Leadership and Intelligences
The word intelligence comes from the Latin verb intelligere, “to understand” and “to choose between.” That old standard, the intelligence quotient (IQ), measured how smart you were, with a focus on mental capabilities such as reasoning, planning, problem solving, understanding complex ideas, and learning from experience.
In the olden days, people pretty much focused on one intelligence only. But back in 1983, Howard Gardner27 proposed multiple intelligences. Thus started the field of multiple intelligences (MI).
As I use it, the term intelligence refers to a set of human computational capacities. As humans, we have the ability to “compute” language, number, social relations, special relations, etc. We cannot directly see the intelligences. We observe them at work by observing individuals carrying out various kinds of behaviors and tasks.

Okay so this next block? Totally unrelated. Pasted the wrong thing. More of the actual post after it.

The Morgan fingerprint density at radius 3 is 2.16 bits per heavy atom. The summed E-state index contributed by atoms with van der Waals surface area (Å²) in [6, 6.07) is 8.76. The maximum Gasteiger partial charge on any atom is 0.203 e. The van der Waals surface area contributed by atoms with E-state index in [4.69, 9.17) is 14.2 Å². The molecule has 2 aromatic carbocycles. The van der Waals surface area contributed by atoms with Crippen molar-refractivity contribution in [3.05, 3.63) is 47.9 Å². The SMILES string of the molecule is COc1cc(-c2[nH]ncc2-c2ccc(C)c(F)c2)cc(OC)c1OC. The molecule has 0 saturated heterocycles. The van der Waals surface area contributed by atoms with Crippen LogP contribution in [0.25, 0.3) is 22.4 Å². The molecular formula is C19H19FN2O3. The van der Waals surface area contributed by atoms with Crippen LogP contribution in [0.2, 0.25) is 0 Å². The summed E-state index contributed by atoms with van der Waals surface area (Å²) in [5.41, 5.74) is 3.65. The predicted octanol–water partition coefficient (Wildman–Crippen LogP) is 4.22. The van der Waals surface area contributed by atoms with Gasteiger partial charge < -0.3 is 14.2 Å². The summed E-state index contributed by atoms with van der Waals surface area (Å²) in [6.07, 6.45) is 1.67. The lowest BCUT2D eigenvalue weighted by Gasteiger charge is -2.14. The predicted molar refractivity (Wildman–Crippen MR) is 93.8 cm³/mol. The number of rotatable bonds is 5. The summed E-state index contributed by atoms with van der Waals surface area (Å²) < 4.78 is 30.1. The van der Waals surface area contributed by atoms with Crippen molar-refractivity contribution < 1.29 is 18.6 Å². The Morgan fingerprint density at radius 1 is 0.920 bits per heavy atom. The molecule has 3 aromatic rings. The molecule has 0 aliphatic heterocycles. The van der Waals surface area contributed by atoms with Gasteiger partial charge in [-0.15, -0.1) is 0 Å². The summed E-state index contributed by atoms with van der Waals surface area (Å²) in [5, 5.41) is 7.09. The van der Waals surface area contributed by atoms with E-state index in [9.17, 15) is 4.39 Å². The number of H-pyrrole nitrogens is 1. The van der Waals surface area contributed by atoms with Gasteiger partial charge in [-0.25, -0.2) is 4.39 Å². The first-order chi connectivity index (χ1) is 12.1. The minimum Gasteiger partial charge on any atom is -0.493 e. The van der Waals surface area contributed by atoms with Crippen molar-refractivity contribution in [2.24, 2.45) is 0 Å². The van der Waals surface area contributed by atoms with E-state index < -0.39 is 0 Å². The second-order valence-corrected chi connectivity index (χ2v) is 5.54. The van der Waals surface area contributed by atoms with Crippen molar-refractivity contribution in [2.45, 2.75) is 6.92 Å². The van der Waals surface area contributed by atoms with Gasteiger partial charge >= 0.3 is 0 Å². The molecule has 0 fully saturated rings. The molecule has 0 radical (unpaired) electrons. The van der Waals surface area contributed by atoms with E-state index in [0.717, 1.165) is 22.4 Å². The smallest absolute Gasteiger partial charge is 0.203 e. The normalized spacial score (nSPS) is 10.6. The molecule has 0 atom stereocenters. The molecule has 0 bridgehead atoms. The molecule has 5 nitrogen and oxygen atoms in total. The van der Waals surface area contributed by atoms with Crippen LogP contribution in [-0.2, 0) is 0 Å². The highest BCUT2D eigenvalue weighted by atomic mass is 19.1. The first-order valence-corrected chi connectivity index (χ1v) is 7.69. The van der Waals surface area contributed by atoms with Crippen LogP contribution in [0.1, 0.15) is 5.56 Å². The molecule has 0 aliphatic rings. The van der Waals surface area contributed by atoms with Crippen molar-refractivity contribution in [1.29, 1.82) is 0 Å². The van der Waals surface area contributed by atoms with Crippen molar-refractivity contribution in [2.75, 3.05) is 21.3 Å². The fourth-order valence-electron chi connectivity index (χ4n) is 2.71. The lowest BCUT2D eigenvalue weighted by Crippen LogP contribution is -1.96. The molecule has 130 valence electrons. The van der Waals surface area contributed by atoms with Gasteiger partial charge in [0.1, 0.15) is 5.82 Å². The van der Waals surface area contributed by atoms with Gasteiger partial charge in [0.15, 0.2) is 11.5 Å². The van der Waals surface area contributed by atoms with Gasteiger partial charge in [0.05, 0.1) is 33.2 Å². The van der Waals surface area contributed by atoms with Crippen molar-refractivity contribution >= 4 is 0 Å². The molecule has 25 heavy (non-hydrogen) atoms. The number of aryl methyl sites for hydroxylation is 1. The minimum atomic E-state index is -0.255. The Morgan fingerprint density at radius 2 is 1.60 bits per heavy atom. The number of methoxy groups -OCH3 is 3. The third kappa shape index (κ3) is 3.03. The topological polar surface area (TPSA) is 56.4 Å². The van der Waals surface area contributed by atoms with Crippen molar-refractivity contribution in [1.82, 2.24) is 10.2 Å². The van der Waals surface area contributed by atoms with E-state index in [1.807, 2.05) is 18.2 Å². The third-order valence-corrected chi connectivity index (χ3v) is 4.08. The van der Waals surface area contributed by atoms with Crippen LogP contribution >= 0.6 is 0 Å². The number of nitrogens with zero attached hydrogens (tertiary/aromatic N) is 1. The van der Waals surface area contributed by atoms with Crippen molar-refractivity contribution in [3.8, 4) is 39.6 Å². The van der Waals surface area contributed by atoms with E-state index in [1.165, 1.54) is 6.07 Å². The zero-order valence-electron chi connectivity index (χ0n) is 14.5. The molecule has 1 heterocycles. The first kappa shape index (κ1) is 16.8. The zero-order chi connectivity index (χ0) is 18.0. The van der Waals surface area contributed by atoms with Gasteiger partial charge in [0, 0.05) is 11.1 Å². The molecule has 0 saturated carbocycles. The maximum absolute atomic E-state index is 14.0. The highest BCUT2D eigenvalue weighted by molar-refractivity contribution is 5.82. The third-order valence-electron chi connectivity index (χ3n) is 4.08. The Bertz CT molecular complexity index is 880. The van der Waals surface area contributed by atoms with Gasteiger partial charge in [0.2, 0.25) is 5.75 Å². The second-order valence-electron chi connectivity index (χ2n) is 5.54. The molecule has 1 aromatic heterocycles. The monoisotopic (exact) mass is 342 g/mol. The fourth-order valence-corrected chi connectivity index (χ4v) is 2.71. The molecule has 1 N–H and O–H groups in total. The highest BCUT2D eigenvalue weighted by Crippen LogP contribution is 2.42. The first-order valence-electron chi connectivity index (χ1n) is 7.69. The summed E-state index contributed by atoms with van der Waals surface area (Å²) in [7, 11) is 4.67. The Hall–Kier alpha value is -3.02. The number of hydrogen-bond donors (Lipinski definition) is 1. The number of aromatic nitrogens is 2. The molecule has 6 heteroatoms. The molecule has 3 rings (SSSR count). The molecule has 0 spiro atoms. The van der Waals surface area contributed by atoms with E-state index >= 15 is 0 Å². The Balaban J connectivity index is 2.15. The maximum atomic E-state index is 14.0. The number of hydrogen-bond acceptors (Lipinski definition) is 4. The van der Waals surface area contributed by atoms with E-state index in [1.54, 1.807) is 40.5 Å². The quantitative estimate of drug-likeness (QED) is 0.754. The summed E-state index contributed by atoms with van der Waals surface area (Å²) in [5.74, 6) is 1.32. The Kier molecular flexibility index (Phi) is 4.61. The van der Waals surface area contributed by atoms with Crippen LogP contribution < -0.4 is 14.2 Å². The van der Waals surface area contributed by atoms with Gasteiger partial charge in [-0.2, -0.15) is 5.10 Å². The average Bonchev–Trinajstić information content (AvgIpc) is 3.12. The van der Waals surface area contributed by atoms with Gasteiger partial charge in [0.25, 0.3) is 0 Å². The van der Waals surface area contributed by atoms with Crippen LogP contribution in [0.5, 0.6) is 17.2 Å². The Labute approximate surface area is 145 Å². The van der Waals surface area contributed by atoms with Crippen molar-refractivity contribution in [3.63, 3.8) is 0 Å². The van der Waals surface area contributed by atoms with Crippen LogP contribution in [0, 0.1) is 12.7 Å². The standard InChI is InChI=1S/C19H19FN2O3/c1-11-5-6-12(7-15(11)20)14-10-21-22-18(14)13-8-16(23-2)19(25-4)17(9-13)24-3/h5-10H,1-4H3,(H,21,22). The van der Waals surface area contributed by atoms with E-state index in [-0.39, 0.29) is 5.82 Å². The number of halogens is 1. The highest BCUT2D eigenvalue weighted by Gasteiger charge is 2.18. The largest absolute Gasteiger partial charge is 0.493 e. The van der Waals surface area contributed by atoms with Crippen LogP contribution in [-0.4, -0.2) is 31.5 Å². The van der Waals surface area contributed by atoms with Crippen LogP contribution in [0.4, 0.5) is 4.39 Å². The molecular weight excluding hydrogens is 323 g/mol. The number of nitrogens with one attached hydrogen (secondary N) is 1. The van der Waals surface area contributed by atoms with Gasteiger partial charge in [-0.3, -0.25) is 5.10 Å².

From Howard Gardner, FAQ at www.howardgardner.com
Here’s Gardner’s explanation of intelligence:
Fundamentally, an intelligence refers to a biopsychological potential of our species to process certain kinds of information in certain kinds of ways. As such, it clearly involves processes that are carried out by dedicated neural networks. No doubt each of the intelligences has its characteristic neural processes, with most of them quite similar across human beings. Some of the processes might prove to be more customized to an individual. … From an evolutionary point of view, it seems probable that each intelligence evolved ...